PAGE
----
We’re excited to announce additional checks that AccessLint now runs to help you and your team prevent even more accessibility issues from reaching your customers. The next time you open a Pull Request, AccessLint will review your code to check that:
Buttons have accessible text
Values of the lang attribute on the html element are valid
A common mishap made by those both familiar with and new to ARIA is accidental misspelling of attribute names and values. Given the vast landscape of the ARIA specification, this isn’t much of a surprise (is it aria-role or role? 1). With AccessLint, you and your team can work fast and be confident that these small blunders won’t slip in over time.
We want to focus on the hard problems in accessibility, design, and inclusion.
We’re building AccessLint in response to our frustration with the digital accessibility status quo. We see the same bugs come up again and again in audits, reviews, and litigation. Time spent filing accessibility bug reports and performing fixes for simple issues means less time for research, design and exploration in accessibility. All of our accessibility work should move us towards innovation, but right now we’re stuck playing catch-up.
AccessLint helps spot some of these common accessibility issues early in the development process, leaving more time to focus on harder accessibility problems. That way we developers, designers and product owners can focus on advancing the field of digital accessibility, creating a more inclusive world, together.
What it does
AccessLint gives you time back.
Reviews HTML formatted code.
Runs a growing list of accessibility tests.
Socializes accessibility to your team.
Celebrates when you resolve a review comment.
Catches some low-hanging accessibility issues before release.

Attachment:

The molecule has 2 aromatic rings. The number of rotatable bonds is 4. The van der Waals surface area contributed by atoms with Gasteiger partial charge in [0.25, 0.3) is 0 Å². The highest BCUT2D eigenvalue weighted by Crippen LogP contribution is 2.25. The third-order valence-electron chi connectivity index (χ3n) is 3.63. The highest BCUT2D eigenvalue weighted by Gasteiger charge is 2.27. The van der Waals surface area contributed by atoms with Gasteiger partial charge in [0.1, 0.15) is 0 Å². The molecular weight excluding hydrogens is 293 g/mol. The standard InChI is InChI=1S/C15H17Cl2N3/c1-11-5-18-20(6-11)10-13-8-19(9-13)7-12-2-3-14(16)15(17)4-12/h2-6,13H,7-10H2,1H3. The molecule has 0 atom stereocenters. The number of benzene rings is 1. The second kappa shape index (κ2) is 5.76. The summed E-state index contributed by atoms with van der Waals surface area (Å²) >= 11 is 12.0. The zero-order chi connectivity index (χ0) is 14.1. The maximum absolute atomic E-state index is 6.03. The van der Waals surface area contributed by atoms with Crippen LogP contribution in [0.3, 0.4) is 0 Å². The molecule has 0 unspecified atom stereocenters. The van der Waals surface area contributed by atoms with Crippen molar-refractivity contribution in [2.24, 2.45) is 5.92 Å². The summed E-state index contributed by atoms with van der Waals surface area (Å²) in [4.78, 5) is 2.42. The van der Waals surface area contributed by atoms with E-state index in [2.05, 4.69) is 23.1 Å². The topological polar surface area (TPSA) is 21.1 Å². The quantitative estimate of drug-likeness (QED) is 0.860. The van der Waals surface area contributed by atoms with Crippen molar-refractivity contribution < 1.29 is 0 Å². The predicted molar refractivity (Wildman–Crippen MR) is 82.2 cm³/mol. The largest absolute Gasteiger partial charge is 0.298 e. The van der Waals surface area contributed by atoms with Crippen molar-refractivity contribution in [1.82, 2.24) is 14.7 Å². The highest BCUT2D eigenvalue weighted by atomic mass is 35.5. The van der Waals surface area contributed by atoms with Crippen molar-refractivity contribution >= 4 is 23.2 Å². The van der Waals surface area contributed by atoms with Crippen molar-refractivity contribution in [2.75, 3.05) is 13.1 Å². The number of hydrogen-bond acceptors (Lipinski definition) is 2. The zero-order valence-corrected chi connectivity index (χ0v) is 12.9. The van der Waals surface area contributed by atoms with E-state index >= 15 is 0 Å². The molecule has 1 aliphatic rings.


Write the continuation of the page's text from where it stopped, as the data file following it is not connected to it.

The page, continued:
What it doesn’t do
AccessLint won’t pre-process templates or run dynamic code (e.g. Rails helpers).
When you've installed the GitHub App, the next time you open a Pull Request you'll notice a new "check" status badge for AccessLint. That's our way of telling you what AccessLint is up to.
GitHub supports failure statuses that you can configure to block delivery of code. We don't do that. AccessLint will only show you pending and success statuses, even if you've introduced an issue. We're following a Code Review model instead of a failing build model, so that you have more flexibility while still being accountable.
To that end, we've changed the Review from "Comment" to "Request Changes". We hope this drives it home that you really should fix the issue, but we won't go so far as to block delivery.
Friends, we invite you to use the new AccessLint GitHub App. It finds accessibility issues in your Pull Requests, and let's you know right away. The integration with GitHub makes installation quick and easy.
Why you'd use AccessLint
You care about digital accessibility, and you want automated code review in your GitHub workflow. Maybe you've fixed some issues already, or maybe you want to chip away at issues over time. Either way you want to prevent new issues from here on out.
What it does
AccessLint adds accessibility to code review. This means quick and timely feedback that's specific to what you've changed. That way, you can stay focused and accountable to the issue at hand, while still moving fast.
Here's what AccessLint gets you:
Quick, timely, and targeted accessibility feedback, before code goes live.
Accountability to fix issues you've introduced right now.
Flexibility to fix existing issues over time.
How it works
AccessLint is super easy to install, and there's no setup. Pick which projects you want reviewed, and AccessLint kicks into action. The next time you open a Pull Request, AccessLint reviews it for issues and adds comments to the code.
Right now, AccessLint supports checking for missing image descriptions and missing form labels, in the following templating languages: